The fade: More than just a haircut


The fade: When a song doesn’t have the guts to end properly.

Austrian composer Joseph Haydn is usually cited as having invented the fade-out in 1772. Hegemonic implications aside, it’s a pretty good story. Haydn’s boss, Prince Nicolaus Esterházy, used to spend the summer season at his rural estate, but loved it so much that he started extending his visits to 10 months of the year. This kept his Viennese musicians away from their families and city life for what they considered an unacceptable amount of time. But when your CEO is a Prince it’s difficult to know how to raise the question of overtime.

Here’s what went down, according to A Guide to Orchestral Music: The Handbook for Non-Musicians, written by Ethan Mordden, somewhat confusingly, in the present tense:

The musicians complain to Haydn. Shortly thereafter, the last movement of Haydn’s latest symphony is not so much played as allowed to peter out: one by one the instrumentalists snuff their candles and depart, eventually leaving only Haydn and his concertmaster (the chief of the first violins), the impeccable Tomasini. Enough said? The next day, the estate is evacuated.

So the fade started out as some passive-aggressive bullshit. This suited my initial argument, which was going to be all about how fade-outs are lazy and annoying. But during what I am generously going to call ‘my research’, I’ve conceded a grudging respect for them.

Here’s Haydn’s fade. It’s pretty cool:

The next most famous early example comes from 1916, when Gustav Holst used a fade-out in the final movement of The Planets, at the end of ‘Neptune, the Mystic’. At the time (… and now again, I guess), Neptune was the most remote planet in the solar system, and I defy you not to be transported there when the choir comes in (just after 4:25 in the video below). Holst is so ridiculously awesome and timeless, he’s like The Ramones of classical music. If Ridley Scott had lifted this piece of music whole and plonked it into Prometheus, nobody would have blinked an eye.[1]

The technology to produce a digital fade didn’t exist back in the nineteen-teens, so Holst rustled up an analogue version. His score notes specify that the chorus be placed in a room separate from the rest of the orchestra, behind a door that is ‘slowly and silently closed’ during the final bar, which is ‘to be repeated until the sound is lost in the distance’:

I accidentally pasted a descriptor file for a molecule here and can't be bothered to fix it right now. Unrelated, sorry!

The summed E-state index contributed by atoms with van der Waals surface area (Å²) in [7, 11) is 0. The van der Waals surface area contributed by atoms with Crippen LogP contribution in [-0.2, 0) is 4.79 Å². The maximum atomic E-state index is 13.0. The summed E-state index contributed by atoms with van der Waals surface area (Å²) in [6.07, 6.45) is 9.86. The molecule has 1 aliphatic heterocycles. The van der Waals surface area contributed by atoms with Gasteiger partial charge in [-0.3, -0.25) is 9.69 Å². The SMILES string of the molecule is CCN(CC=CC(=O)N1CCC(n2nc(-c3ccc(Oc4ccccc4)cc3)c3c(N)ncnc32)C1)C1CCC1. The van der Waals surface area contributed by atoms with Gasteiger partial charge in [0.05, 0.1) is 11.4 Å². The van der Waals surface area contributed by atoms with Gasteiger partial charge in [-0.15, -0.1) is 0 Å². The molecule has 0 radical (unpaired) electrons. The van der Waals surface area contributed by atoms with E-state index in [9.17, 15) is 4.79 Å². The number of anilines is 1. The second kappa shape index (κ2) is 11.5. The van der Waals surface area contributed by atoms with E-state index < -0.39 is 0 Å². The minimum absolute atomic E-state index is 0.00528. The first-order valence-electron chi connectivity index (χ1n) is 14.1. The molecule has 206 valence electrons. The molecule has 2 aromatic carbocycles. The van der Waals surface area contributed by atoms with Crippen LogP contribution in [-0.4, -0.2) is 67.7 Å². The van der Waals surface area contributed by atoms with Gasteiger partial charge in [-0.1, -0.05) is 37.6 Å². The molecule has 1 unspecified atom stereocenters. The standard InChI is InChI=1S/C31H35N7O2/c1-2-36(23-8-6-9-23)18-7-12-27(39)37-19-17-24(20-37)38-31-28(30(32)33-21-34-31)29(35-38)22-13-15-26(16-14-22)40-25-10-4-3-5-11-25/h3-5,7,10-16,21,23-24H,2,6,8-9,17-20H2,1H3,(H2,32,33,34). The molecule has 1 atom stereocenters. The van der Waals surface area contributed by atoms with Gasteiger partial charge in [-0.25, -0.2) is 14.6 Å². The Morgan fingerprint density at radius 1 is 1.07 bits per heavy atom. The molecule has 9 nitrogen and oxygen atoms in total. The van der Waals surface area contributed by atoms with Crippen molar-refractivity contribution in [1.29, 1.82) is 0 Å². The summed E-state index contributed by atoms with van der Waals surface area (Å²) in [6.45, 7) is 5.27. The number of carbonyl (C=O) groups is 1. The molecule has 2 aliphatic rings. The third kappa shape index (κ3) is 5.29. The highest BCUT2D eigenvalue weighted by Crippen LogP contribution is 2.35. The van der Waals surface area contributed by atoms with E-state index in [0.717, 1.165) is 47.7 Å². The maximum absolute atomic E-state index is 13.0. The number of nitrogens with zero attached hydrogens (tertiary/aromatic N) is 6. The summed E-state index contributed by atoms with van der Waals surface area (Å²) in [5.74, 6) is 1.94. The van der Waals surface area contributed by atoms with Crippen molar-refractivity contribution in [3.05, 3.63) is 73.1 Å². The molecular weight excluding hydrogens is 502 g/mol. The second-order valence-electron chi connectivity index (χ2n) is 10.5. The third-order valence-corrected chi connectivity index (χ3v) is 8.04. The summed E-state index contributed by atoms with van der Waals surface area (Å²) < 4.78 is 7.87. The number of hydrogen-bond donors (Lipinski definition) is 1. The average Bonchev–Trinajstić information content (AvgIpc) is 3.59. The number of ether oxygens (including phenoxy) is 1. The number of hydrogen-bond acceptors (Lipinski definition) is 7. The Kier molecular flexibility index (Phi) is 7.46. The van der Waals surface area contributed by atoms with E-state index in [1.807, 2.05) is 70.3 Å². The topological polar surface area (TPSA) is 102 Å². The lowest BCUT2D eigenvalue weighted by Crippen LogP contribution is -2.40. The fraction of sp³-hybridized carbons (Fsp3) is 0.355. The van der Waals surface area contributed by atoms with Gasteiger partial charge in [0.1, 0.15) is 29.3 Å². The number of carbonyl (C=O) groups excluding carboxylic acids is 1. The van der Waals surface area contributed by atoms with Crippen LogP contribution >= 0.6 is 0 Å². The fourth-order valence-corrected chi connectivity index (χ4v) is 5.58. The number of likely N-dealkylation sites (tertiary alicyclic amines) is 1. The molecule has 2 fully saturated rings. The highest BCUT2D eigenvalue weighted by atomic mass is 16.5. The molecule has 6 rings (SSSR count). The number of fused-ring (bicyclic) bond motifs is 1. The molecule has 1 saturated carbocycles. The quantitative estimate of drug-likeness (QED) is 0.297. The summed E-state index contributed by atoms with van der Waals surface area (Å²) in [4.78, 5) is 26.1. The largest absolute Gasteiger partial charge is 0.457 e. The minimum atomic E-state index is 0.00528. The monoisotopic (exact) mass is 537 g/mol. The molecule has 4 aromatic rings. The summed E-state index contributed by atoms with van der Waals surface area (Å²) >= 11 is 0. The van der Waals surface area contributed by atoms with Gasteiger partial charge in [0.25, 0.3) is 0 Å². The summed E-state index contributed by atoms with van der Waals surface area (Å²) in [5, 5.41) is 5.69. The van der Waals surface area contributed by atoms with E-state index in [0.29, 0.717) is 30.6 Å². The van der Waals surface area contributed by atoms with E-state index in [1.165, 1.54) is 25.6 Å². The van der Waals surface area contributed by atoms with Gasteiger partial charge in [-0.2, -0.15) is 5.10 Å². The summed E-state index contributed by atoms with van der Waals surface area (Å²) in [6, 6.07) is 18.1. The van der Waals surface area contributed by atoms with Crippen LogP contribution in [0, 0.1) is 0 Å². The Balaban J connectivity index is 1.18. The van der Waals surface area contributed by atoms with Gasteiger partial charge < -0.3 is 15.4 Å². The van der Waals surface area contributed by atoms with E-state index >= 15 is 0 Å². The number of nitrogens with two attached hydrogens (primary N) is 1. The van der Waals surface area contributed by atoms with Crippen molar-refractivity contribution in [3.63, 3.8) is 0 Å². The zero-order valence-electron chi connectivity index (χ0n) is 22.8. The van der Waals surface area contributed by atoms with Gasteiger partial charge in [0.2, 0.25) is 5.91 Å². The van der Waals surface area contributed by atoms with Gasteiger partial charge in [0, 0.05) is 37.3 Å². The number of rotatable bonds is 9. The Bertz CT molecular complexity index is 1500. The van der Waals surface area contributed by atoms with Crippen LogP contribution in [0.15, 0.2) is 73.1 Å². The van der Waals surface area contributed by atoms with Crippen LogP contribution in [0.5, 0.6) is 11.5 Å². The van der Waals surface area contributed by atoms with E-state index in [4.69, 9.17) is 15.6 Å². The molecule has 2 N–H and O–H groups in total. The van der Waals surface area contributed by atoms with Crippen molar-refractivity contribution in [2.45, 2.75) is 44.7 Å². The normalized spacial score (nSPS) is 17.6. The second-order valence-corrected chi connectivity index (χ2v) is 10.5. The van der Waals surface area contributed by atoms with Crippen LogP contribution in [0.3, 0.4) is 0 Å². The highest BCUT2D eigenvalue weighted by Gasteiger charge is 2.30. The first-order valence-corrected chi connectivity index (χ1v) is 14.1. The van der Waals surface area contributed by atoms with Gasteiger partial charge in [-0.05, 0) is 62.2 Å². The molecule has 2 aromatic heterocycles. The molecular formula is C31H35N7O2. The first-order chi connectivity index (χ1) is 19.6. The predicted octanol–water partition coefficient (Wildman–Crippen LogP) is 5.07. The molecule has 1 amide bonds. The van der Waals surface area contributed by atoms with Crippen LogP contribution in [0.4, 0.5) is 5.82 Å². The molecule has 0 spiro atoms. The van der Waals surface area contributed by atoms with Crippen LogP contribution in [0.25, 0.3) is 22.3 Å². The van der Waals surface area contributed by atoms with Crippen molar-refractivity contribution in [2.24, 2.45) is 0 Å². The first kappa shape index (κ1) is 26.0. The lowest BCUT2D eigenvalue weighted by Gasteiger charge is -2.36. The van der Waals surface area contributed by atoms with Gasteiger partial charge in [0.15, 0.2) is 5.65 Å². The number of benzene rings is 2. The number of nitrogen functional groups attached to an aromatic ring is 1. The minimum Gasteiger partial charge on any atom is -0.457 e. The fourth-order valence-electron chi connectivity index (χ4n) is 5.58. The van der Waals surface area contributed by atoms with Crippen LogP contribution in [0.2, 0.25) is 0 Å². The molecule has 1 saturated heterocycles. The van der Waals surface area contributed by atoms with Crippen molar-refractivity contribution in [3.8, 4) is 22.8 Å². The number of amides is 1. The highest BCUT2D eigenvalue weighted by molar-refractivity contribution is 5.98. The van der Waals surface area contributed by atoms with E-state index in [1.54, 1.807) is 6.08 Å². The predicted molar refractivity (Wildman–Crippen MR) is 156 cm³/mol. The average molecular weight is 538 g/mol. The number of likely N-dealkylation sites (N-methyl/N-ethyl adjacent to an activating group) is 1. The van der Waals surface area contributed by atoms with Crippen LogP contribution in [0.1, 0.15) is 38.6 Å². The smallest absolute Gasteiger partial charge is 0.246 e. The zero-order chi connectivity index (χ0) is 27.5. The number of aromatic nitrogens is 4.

Choruses in Neptune

Jumping forward a few years, in a 2014 article for Slate, William Weir worked out how many fade-outs there have been per year in the Billboard year-end top 10, from 1946-2013:

Number of fade outs per year

I went ahead and worked out the number for 2014: zero. Starting from 2006, that’s a very sudden decline. So why?

Fade outs give the musicians the opportunity to wig out a little bit, or sneak in some dirty words. Or get to another appointment [2]. But usually it’s because they couldn’t think of a proper ending. But when chosen deliberately, with malice of forethought, a fade does make you … feel something. I’ve been thinking hard about what it makes you feel, but it’s difficult to pin down. Maybe it’s just an impression of infinity.

David Byrne’s ‘Life During Wartime’ – a ‘jab at the cold war generation’ that became ‘the New Wave anthem of the early 80s’ – is slightly different. The final verse continues as the song fades away, creating the impression that the lyrics go on forever:


In an alternate version, released in 2005, the secret words were revealed and were roundly judged to be a bit of a let-down:


Feast your eyes on the only Billboard year-end top 10 between 2011 and 2014 to fade out; Robin Thicke’s moral-outrage magnet, otherwise known as ‘Blurred Lines’:

Wow. Catchy as it is, that song is almost unbearably long. Seems almost certain that in this case Thicke and his mates used a fade-out to make sure we plebs were aware that the party with the girls with the amazing boobs was carrying on without us.

There’s an interesting pattern of fades in the Magnetic Fields’ 69 Love Songs, but I’m still working on the correlations (maybe there aren’t any). Here’s a mix of all the songs with fades, anyhow:


Finally, here’s where I got the bad pun for the title of this post:


Here is your reward for reading this far. A different kind of fade.


1. After typing that I did a quick Google and found this. Uncanny.

2. Ctrl+F on ‘fade’ here.

Author: ProjectJennifer

Project Jennifer was one of the most complex, expensive, and secretive intelligence operations of the Cold War at a cost of about $800 million ($3.6 billion in 2012 dollars).

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